By Scott Sullivan
I am starting a series called Physics Made Easy for students who have zero interest in it. Lessons will lessen your knowledge; you can thank me later. Part one:
If you think space is void, you’re full of it. An Iowa physicist who monitors radio waves in the vacuum around Earth, then converts them to sound files, says space sounds like chirping crickets. His wife disagrees, saying it sounds like alien birds.
This confirms my hypothesis that all we perceive merely mirrors persons who perceive it.
Were we to trek (Your spaceship or mine?) into one of our planet’s Van Allen Belts — where energetic particles from the sun get trapped instead of streaming through the atmosphere and bombarding us — we might hear ourselves.
That’s assuming we’re armed with EMFISIS (short for Electric and Magnetic Field Instrument Suite and Integrated Science), which make these waves audible to our ears. Then they turn into sonic Rohrshachs. Instead of the abstract inkblots shrinks ask us to interpret, these waves become aural self-echo chambers.
“What do you hear?” I asked my wife.
“I hear you asking me what I hear,” she said.
“Here,” I said. “I forgot to give you the EMFISIS. The device has two sensors: a tri-axial fluxgate magnetometer and tri-axial AC magnetic search coil magnetometer.”
“Do I get night-vision goggles, a three-way decoder ring and more virtual-reality gizmos to make my life even less real?”
“They’re not available in cereal boxes,” I said. “At least yet. So what do you hear?
“Crickets? Alien birds?
“Damn! I forgot we’re not in the Van Allen Belt! It’s been a long day; I could use a Van Allen Belt …”
“I was thinking more like a drink,” I said when I came to and peered through my broken glasses. “Hey, my world’s different. So that’s how Picasso discovered Cubism …”
“His wife broke his glasses. Another wife broke his heart, ergo the Blue Period.”
“What about when he realized he had no business being married?”
“Where’s the nearest Van Allen Belt?”
“There are two,” I said. “One on each side of Earth’s rotational and magnetic axes.”
“Earth has axes to grind?”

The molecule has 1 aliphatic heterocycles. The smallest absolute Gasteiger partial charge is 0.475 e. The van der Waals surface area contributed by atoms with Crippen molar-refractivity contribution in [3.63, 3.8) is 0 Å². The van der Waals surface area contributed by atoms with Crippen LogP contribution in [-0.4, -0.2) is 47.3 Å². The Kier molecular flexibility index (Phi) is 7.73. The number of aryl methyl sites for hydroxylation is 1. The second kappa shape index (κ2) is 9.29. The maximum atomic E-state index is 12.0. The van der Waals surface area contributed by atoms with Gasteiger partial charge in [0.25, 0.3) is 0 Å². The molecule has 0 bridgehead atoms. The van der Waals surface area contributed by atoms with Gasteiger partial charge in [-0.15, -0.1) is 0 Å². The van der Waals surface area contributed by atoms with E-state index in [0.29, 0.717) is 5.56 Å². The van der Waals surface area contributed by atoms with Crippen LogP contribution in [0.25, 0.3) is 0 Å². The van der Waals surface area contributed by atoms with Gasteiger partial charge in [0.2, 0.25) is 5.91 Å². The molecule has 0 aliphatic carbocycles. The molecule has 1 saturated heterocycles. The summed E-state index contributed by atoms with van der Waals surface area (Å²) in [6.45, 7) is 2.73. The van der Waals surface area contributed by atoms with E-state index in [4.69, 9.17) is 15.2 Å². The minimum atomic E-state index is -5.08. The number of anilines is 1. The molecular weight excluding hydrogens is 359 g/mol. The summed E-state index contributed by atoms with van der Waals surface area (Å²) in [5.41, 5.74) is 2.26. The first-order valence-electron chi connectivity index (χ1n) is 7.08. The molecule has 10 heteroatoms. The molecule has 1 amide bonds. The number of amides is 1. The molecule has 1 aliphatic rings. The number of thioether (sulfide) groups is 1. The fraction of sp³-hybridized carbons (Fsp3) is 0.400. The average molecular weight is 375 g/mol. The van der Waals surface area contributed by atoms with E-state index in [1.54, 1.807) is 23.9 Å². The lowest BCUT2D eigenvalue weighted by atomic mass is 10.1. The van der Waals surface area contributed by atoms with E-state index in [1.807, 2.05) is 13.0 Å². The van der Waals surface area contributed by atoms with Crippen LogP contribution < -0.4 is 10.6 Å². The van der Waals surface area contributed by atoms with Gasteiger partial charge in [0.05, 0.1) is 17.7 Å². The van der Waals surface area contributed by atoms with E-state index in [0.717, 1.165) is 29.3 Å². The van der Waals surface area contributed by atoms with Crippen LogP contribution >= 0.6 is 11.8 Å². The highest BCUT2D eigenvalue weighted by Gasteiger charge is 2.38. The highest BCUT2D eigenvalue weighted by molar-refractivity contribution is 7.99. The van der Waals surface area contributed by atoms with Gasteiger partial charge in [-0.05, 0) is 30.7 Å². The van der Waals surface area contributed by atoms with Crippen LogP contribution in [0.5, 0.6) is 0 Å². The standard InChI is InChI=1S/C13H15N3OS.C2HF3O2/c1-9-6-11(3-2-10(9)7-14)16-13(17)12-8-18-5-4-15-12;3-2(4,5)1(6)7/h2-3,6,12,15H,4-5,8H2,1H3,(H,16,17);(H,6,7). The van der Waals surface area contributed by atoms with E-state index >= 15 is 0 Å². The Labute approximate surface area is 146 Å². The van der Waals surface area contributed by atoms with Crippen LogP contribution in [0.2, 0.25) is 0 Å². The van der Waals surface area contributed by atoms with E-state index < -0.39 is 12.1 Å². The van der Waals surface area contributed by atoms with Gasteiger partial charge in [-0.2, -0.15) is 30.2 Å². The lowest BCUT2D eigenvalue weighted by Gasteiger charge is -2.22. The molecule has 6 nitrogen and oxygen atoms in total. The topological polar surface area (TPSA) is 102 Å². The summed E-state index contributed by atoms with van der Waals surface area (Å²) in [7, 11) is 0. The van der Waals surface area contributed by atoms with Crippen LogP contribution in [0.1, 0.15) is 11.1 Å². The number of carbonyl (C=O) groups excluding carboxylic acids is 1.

“Plural of “axis,’” I said. “For access we need to fly 500 to 58,000 kilometers above the surface at which region radiation levels vary. Electrons and protons tucked in the Belts zip back and forth between Earth’s magnetic poles instead of streaming through the atmosphere to destroy us.”
“But it’s nasty in there. The trapped, highly-charged particles pose a threat to satellites and astronauts, plus can cause space storms that fry power grids on the ground.”
“Sounds like a children’s bounce party.”
“… or local board meetings. EMFISIS equips us to make sonic sense of this.”
“Except we all hear it differently.”
“Wrong; we hear the same things/ It’s how we interpret them that’s different. Say two people see Donald Trump. One thinks he’s a president.”
“You’re the other?”
“Or our kid takes a landscape painting class. Did you know the sky over Ox-Bow is pink?”
“At sunrise and sunset? Sure.”
“The class is mid-day. It was white and overcast the first day and blue the second. The other students all painted it blue. She said she liked pink better.”
“This disturbs me.”
“What about the physicist’s wife?” I asked. “How can she know what alien birds sound like if she’s not been to another planet?”
“Maybe her husband took her there?”
“Writers are more highly charged than physicists,” I boasted.
“Maybe she learned from TV? Or movies?”
“From soundtracks made up by earthlings? Come on, this is science. Do you think it’s a dream?” I asked.